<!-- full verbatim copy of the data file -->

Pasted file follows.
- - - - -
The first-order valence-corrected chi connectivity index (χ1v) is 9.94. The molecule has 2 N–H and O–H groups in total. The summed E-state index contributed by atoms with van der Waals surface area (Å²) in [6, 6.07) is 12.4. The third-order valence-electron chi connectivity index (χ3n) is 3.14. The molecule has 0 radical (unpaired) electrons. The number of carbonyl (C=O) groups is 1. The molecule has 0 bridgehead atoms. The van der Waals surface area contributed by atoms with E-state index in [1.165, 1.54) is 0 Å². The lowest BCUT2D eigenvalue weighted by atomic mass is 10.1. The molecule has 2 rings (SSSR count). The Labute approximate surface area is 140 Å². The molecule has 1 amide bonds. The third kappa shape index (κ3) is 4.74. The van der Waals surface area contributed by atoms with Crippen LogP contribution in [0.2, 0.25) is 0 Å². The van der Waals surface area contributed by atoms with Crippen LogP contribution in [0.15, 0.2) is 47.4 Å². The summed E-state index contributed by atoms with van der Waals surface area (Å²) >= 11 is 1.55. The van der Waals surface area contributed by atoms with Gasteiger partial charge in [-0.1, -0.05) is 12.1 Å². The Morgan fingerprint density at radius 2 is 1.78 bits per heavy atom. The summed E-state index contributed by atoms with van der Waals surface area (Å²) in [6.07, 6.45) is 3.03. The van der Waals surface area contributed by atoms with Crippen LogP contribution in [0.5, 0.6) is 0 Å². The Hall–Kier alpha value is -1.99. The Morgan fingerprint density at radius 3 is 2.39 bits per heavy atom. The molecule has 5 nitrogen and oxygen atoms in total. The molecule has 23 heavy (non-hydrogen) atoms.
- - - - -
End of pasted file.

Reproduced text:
The first-order valence-corrected chi connectivity index (χ1v) is 9.94. The molecule has 2 N–H and O–H groups in total. The summed E-state index contributed by atoms with van der Waals surface area (Å²) in [6, 6.07) is 12.4. The third-order valence-electron chi connectivity index (χ3n) is 3.14. The molecule has 0 radical (unpaired) electrons. The number of carbonyl (C=O) groups is 1. The molecule has 0 bridgehead atoms. The van der Waals surface area contributed by atoms with E-state index in [1.165, 1.54) is 0 Å². The lowest BCUT2D eigenvalue weighted by atomic mass is 10.1. The molecule has 2 rings (SSSR count). The Labute approximate surface area is 140 Å². The molecule has 1 amide bonds. The third kappa shape index (κ3) is 4.74. The van der Waals surface area contributed by atoms with Crippen LogP contribution in [0.2, 0.25) is 0 Å². The van der Waals surface area contributed by atoms with Crippen LogP contribution in [0.15, 0.2) is 47.4 Å². The summed E-state index contributed by atoms with van der Waals surface area (Å²) >= 11 is 1.55. The van der Waals surface area contributed by atoms with Gasteiger partial charge in [-0.1, -0.05) is 12.1 Å². The Morgan fingerprint density at radius 2 is 1.78 bits per heavy atom. The summed E-state index contributed by atoms with van der Waals surface area (Å²) in [6.07, 6.45) is 3.03. The van der Waals surface area contributed by atoms with Crippen LogP contribution in [0.5, 0.6) is 0 Å². The Hall–Kier alpha value is -1.99. The Morgan fingerprint density at radius 3 is 2.39 bits per heavy atom. The molecule has 5 nitrogen and oxygen atoms in total. The molecule has 23 heavy (non-hydrogen) atoms.